DR. Christopher C. Cooper is a New York City native, a former Washington D.C. (Metropolitan) Police Officer and United States Marine Sergeant (2nd Reconnaissance Battalion and Iraq War veteran). Presently, he is a Civil Rights Attorney & Ph.D. based in Chicago. A 1987 Graduate of the City University of New York (John Jay College) Dispute Resolution Program, he is author of approximately 36 publications including books and peer-reviewed journal articles, most concerning Police Training, Use of Force and Conflict Resolution Processes. In 2009, he was a Post Doctoral Fulbright at the University of Akureyri, Iceland in the Faculty of Law & Social Science. In 1996, he was awarded and served as a Post Doctoral Fulbright Lecturer and Researcher at the University of Copenhagen, Denmark and did lecture and study Police Conflict Resolution Processes. Dr. Cooper has taught at police academies and was an enlisted instructor of Urban Combat at the U.S. Marine "Basic School", Quantico, VA. He has been featured as a consultant on and by MSNBC, CNN, BBC, NPR, CBC and other media regarding Police Work and as representative of the National Black Police Association.
Replace TSA John Pistole?(03/06/11)
TSA screeners must have a toolbox full interpersonal conflict resolution skills. Their leader, Pistole, should lead by example. It seems to me that the best person to head the TSA is a seasoned street cop who knows the value of negotiation.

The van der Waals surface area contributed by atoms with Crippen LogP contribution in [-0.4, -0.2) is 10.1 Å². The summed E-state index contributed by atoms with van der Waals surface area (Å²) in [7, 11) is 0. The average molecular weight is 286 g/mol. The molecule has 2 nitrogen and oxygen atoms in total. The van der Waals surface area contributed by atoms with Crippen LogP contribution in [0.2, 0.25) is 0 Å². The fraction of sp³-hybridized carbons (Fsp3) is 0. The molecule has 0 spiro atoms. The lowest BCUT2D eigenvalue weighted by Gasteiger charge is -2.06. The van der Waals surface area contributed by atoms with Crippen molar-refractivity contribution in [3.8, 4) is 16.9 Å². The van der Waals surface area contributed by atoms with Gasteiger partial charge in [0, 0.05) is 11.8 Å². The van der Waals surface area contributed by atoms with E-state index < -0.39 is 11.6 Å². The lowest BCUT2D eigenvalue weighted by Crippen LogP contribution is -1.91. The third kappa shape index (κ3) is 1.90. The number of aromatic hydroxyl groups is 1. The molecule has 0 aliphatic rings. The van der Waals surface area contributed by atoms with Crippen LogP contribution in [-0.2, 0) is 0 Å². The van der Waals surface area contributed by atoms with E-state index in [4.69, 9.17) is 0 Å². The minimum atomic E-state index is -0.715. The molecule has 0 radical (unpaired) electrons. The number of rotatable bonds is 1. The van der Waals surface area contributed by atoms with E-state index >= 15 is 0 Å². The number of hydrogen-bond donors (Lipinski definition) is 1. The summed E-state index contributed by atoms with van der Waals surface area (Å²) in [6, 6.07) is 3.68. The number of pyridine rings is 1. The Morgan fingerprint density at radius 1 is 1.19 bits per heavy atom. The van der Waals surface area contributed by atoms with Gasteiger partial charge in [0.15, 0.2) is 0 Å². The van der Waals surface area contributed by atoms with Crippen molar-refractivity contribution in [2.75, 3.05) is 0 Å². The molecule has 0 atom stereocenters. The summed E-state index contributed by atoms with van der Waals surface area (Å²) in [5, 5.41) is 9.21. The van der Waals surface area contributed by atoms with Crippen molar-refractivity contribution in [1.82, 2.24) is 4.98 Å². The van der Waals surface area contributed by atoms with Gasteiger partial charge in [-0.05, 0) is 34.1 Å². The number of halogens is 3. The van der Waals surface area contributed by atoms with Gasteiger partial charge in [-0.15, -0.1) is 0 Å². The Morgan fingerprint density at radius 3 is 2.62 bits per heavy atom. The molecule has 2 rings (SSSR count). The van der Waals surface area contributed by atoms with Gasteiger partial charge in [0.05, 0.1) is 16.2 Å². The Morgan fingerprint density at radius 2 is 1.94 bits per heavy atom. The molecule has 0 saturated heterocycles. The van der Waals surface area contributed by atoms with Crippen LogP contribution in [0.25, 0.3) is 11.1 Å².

Civil Rights Claims & Unaffordable Arbitration: Lack Of Employee Access To Arbitration(07/19/10)
The decision by the New York Court of Appeals in Brady v. The Williams Capital Group, L.P., 2010 WL 1068163 (N.Y. Mar. 25, 2010) should cause us to note that some employer mandated arbitration agreements not only take away an employee’s right to sue the employer in court, but as well, impose arbitration costs\expenses on the employee.
Mediation Training to Improve Police Social Interaction Skills(11/12/99)
Mediation training will provide the officer with skills to reduce the likelihood that a call-for-service/scene will escalate. These interpersonal social skills will help an officer interact with disputants in such a way that the situation does not become worse (e.g., violent) because of actions by the officer (i.e., via an officer's poor body language).